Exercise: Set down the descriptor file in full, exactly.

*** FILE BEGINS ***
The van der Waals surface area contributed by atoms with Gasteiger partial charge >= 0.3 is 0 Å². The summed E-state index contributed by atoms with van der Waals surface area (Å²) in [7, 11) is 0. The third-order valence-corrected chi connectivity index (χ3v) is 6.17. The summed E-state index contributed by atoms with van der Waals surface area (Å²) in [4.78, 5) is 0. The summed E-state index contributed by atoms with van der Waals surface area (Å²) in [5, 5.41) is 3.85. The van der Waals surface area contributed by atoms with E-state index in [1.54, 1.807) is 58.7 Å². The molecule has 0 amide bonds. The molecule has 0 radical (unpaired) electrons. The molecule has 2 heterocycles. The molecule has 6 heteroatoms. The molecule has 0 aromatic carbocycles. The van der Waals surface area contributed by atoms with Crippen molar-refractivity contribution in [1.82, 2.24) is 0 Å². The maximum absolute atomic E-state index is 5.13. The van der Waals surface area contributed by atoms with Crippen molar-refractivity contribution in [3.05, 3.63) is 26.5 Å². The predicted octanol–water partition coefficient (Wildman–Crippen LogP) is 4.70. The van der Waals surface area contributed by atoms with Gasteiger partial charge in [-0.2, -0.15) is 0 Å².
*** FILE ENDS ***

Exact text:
The van der Waals surface area contributed by atoms with Gasteiger partial charge >= 0.3 is 0 Å². The summed E-state index contributed by atoms with van der Waals surface area (Å²) in [7, 11) is 0. The third-order valence-corrected chi connectivity index (χ3v) is 6.17. The summed E-state index contributed by atoms with van der Waals surface area (Å²) in [4.78, 5) is 0. The summed E-state index contributed by atoms with van der Waals surface area (Å²) in [5, 5.41) is 3.85. The van der Waals surface area contributed by atoms with E-state index in [1.54, 1.807) is 58.7 Å². The molecule has 0 amide bonds. The molecule has 0 radical (unpaired) electrons. The molecule has 2 heterocycles. The molecule has 6 heteroatoms. The molecule has 0 aromatic carbocycles. The van der Waals surface area contributed by atoms with Crippen molar-refractivity contribution in [1.82, 2.24) is 0 Å². The maximum absolute atomic E-state index is 5.13. The van der Waals surface area contributed by atoms with Crippen molar-refractivity contribution in [3.05, 3.63) is 26.5 Å². The predicted octanol–water partition coefficient (Wildman–Crippen LogP) is 4.70. The van der Waals surface area contributed by atoms with Gasteiger partial charge in [-0.2, -0.15) is 0 Å².